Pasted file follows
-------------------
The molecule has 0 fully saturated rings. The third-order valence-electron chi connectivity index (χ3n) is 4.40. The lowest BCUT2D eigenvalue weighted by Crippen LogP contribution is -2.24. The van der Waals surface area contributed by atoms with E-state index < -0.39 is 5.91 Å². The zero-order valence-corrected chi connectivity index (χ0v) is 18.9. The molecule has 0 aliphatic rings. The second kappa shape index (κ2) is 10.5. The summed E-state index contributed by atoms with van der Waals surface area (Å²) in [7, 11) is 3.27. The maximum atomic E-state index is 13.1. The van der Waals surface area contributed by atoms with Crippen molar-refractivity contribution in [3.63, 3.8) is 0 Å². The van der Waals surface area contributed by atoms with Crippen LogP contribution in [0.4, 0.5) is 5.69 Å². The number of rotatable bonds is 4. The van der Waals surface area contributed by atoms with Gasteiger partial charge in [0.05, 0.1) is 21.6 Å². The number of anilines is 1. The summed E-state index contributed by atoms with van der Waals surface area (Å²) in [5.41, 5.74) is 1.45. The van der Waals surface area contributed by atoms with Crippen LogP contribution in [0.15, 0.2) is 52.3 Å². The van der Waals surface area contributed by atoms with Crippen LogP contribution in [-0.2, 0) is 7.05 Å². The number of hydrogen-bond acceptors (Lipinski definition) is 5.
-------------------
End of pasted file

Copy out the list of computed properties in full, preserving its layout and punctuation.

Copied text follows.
The molecule has 0 fully saturated rings. The third-order valence-electron chi connectivity index (χ3n) is 4.40. The lowest BCUT2D eigenvalue weighted by Crippen LogP contribution is -2.24. The van der Waals surface area contributed by atoms with E-state index < -0.39 is 5.91 Å². The zero-order valence-corrected chi connectivity index (χ0v) is 18.9. The molecule has 0 aliphatic rings. The second kappa shape index (κ2) is 10.5. The summed E-state index contributed by atoms with van der Waals surface area (Å²) in [7, 11) is 3.27. The maximum atomic E-state index is 13.1. The van der Waals surface area contributed by atoms with Crippen molar-refractivity contribution in [3.63, 3.8) is 0 Å². The van der Waals surface area contributed by atoms with Crippen LogP contribution in [0.4, 0.5) is 5.69 Å². The number of rotatable bonds is 4. The van der Waals surface area contributed by atoms with Gasteiger partial charge in [0.05, 0.1) is 21.6 Å². The number of anilines is 1. The summed E-state index contributed by atoms with van der Waals surface area (Å²) in [5.41, 5.74) is 1.45. The van der Waals surface area contributed by atoms with Crippen LogP contribution in [0.15, 0.2) is 52.3 Å². The van der Waals surface area contributed by atoms with Crippen LogP contribution in [-0.2, 0) is 7.05 Å². The number of hydrogen-bond acceptors (Lipinski definition) is 5.